The award winning journalist-cum-MSP Russell Findlay, the former Tory shadow justice spokesman, who has been following the growing scandal of the conspiracy by senior members of Police Scotland and the judiciary to prosecute, at any cost, those involved in the downfall of the former club, raised the issue in the Scottish Parliament this week.
It is not often that I will say something nice about a Tory, but Russell Findlay is exactly the sort of man you would want in charge of Scottish justice. As a journalist, he was courageous in calling out gangland thugs and digging where no-one else was brave enough to go.
It cost him too, as he was the victim of an acid attack on his own doorstep for which a gangland enforcer stood trial and was later imprisoned.
On top of that, Russell is one of the very people outside Police Scotland who continues to probe a spate of firebombing attacks in various parts of the city, a cycle which includes a cowardly attack on our own chairman, Peter Lawwell, which this site has written about before.
Russell Findlay was also the journalist who, whilst with The Sunday Mail, broke the story of how a murder may have been committed inside Ibrox Stadium, in 2004.
“A shocked eyewitness has described how a leading UVF loyalist was murdered at Ibrox Stadium – and his death covered up. William Taube’s head was smashed against the marble floor of the Edmiston suite inside Rangers’ ground,” he wrote at the time, in an article you can still find today.
He would go on to re-tell that story in Acid Attack, the book about his career and the attempt to silence him which I mentioned a moment ago.
Russell Findlay is the Real Deal, and he has been raising uncomfortable questions about the ongoing Ibrox scandal for quite a while now, but this week put Nicola Surgeon under real pressure when he pointed out that the only two people we know to be guilty of something in this whole murky affair – a senior police officer and a Scottish sheriff – have been allowed to quietly resign.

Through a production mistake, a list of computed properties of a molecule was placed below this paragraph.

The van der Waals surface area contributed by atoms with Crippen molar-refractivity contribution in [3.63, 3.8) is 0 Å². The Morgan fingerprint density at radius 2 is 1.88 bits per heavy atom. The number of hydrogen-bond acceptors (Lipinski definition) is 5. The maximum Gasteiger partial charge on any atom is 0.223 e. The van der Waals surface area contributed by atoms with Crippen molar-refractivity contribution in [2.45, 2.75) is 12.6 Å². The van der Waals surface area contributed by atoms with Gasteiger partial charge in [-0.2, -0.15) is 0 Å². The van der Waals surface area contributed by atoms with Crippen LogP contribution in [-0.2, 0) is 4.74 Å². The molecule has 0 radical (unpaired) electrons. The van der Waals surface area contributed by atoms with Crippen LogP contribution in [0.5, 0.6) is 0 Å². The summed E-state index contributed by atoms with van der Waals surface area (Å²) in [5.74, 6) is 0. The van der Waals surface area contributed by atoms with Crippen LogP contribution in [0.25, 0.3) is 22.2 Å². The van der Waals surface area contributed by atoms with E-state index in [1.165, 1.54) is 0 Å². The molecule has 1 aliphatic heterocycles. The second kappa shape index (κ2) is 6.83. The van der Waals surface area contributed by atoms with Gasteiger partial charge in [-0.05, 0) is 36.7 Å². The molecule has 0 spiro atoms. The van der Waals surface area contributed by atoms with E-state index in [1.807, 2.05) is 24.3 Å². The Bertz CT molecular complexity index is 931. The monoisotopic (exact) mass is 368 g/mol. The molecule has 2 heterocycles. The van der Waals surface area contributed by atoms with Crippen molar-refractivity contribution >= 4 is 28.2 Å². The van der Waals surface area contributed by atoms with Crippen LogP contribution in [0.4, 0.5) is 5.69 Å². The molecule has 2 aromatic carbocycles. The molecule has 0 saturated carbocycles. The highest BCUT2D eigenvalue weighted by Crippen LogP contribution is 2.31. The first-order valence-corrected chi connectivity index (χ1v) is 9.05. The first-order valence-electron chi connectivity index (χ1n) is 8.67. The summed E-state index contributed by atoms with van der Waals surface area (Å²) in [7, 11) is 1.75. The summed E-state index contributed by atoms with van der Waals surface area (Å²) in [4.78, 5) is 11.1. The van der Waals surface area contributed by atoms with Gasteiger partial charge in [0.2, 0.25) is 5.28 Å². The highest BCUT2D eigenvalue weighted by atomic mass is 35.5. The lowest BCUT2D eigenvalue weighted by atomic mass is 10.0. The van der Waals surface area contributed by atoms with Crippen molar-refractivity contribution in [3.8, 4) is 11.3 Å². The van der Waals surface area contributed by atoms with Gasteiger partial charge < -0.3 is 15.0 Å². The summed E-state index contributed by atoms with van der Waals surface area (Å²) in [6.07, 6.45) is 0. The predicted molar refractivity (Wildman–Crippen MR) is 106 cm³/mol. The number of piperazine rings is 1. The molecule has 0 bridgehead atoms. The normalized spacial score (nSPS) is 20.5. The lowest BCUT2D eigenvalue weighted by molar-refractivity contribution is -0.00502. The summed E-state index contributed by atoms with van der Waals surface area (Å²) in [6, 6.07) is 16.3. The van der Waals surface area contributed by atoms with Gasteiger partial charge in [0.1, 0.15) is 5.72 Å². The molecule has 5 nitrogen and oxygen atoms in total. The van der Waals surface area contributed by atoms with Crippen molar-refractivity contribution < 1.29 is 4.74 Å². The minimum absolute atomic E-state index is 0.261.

Reports suggest that the officer, Detective Chief Inspector Jim Robertson – who was actually promoted whilst all his “work” was being exposed in courtrooms – could pocket a £200,000 pension pot.
The Sheriff also gets to quit and walk away with his own pension secured. In the meantime, as Findlay points out, when he first raised this issue 18 months ago the damage to the public purse stood at around £24 million. It is now £51 million.
Robertson and his buddy Sheriff Wood – both fervent “Rangers men” – conspired together to make sure that six individuals, including David Grier, Paul Clark and David Whitehouse of Duff & Phelps and Craig Whyte himself were all charged, taken to court and then cleared with the evidence against them labelled shoddy at best and at worst corrupt.
Tens of millions have paid in compensation to these guys, guys who in my view all had questions to answer in relation to their activities.
Now those questions can never even be asked because of judicial venality and police over-reach which had nothing to do with getting justice for the tax payers who were already out of pocket by millions, but was done in the name of revenge for their football team, wounds which were self-inflicted.
It is a national disgrace and one that keeps on growing. Nicola Sturgeon should be under pressure over it, because the two people most responsible for this colossal failure have walked away with their “reputations” intact and their own pockets bulging.
She has promised an independent inquiry, which simply cannot be held in Scotland if we’re to avoid even more of this. Amazing that in a country where we know the judiciary acted out of bias, and the police acted out of bias that we put such faith in mere referees.
God alone knows what a public inquiry will cost, but it cannot end without recommendations that some of the people directly responsible lose more than just their pensions. To be frank, some of these people should be in jail.
Well done to Russell Findlay and his efforts at keeping this in the public eye.
What has happened here is a scandal so vast that we’re nowhere near getting to the bottom of it yet, which is why I do support a public inquiry regardless of how much more tax payers money has to be squandered in the process.
This can of worms needs to be opened wide.